Tazria 5779 – Or the Spiritual Disease Indicators

By: Susan Moger

Tazria is about the laws for ritual purity regarding childbirth, leprosy, and garments.   I read the parshah looking for something of interest to me.  Those of you hoping to hear about leprosy of the skin, will be disappointed. The most interesting thing to me is that Tazria and next week’s Parsha, Metzora, are the least studied and have the least written on them, obviously due to these topics.   When I prepare for a dvar I like to find what the great Jewish scholar Abraham Joshua Heschel has said about it, but I couldn’t find any references by him so I decided to reference the great Jewish comedian Jerry Seinfeld.

I will focus on the third section about Tzara-at, disease of garments.  Tzaraat of garments  discoloration, only occur on natural color garments that are white.  The reason is perhaps a dyed garment that became discolored was due to a flaw in the dye processing, or uneven color, if not dyed, so since it is not clear how the discoloration happened, it is not considered tzaraat.. from Toras Kohanim.

Tzaraat is mistaken as leprosy but is some form of a mysterious, infectious skin disease, that may no longer exist, possibly some form of melanoma. It is unclear just how this would affect a garment. The text says if you suspect tzara-at on your garment, show it to the Kohen, who then quarantines it for a week, and if the problem still exists it is tzaraat.

Tazria mentions Tzaraat or discoloration on your garment, whether wool, linen or leather as a spiritual disease.  We would discard clothes that discolor and couldn’t look good any longer.  Of course today if your garment is soiled, we have chemical spot removers, washing machines and dry cleaners. No one would go the Kohen, the high priest or rabbi if their clothes became discolored, unless it is Cohen, the dry cleaner. I love the Seinfeld line about the old Tide commercial. The commercial says “Tide gets blood out of your shirt”.  Jerry commented on this, “maybe if you have blood on your shirt, laundry isn’t your biggest problem”. More about that later.

I suppose in these ancient times, people perhaps only had one or two garments and had to figure out how to make the clothes look better and remain functional. We don’t think of a spot on clothes as a spiritual disease, but this parshah mentions that it indicates being ritually impure. The spots or discoloration on the clothing are a sign of sins.  Nachmonides said Tzaraat is not a physical malady but a spiritual ailment of the body and also caused by several transgressions mostly gossip.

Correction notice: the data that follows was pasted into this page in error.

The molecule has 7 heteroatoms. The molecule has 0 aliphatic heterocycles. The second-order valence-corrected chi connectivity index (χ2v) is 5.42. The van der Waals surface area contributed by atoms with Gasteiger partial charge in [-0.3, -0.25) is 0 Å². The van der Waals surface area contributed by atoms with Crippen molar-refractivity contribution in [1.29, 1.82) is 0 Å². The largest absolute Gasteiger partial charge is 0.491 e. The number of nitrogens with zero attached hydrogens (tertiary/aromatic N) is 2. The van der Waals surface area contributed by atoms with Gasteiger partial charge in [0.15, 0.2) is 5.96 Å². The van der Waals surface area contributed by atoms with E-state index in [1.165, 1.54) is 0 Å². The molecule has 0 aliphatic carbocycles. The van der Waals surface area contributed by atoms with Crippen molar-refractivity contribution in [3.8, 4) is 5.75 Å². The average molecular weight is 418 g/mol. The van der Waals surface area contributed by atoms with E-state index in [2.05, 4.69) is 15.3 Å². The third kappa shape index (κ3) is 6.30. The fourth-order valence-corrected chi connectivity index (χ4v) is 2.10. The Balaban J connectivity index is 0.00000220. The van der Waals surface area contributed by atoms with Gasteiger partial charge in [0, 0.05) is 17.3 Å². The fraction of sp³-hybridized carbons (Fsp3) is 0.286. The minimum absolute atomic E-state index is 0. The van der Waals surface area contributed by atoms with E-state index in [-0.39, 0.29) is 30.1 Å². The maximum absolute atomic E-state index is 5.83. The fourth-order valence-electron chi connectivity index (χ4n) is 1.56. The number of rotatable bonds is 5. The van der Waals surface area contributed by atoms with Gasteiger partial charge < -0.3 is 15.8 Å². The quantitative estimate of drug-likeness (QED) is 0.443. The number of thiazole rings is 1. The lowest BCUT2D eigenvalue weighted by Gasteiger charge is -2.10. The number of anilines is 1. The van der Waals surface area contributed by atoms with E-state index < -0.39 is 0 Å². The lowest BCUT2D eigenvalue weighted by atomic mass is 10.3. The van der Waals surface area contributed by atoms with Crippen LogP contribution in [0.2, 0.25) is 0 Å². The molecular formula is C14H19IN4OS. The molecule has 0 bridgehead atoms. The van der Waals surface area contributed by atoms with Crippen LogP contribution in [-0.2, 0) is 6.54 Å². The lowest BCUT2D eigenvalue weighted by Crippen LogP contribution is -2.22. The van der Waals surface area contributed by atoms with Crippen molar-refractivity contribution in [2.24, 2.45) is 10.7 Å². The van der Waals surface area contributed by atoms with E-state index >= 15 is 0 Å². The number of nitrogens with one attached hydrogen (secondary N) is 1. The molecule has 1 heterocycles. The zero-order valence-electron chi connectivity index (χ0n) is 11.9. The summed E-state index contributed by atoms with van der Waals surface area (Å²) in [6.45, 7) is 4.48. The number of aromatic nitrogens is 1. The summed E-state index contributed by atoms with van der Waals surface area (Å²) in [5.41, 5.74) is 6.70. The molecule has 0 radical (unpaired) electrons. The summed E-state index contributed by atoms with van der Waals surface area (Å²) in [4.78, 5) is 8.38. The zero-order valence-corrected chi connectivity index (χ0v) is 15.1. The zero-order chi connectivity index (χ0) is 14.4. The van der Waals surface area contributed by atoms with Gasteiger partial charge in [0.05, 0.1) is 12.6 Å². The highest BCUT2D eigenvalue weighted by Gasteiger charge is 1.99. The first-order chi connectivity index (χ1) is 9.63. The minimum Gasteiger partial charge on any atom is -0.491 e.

A midrash says the Tzaraat occurs 3 ways. First to the home, if not remedied then to the garments and if not remedied then to the skin. With that in mind, it’s pretty important to remedy this garment problem before it reaches and infects the skin.

The Talmud mentions sins of tzaraat: Evil gossip or lashan hara, murder, false oaths, illicit relationships, arrogance, theft and stinginess.  Most well known is evil gossip.

Lashan Hara, gossiping and speaking ill of others, is considered quite bad and to refrain from it improves the quality of life and apparently quality of your clothes.

Does the fabric on its own cause a discoloration to notify you of a spiritual disease or is G-d signaling the owner of the garment of a spiritual problem, so it can be remedied?  The ancients believed G-d has sent this signal.  Imagine you have a discoloration appear on clothes, I would think this often happened due to sun and sand damage.  But the text indicates it is because you said evil gossip or one of these other sins and you have a chance to clean up your act, change your ways and get on with life happier as a result and thereby, avoid home, clothing and skin infections.

As promised, back to Seinfeld. There was a Seinfeld episode when Elaine, not a Jewish character, seemed blue and her neighbor, the rabbi, invited her over to talk.  In confidence she told him that she was jealous that George got engaged, but she hadn’t said anything to George or anyone else except the rabbi. The rabbi gossiped to everyone he could find in the neighborhood about Elaine. She heard about this from several people, even neighbors she didn’t know, quite to her embarrassment.  Imagine the tzara-at on that rabbi’s garment. This comedy is so funny because these things happen. Rabbis and other people repeat gossip and things told confidentially to them, and sometimes the rabbi’s behavior is the source of gossip.  So according to my understanding of the Torah portion Tazria, when there is a tzara-at on your garment, laundry is not your biggest problem, it is spiritual disease.

Teachings, Words From Our Members|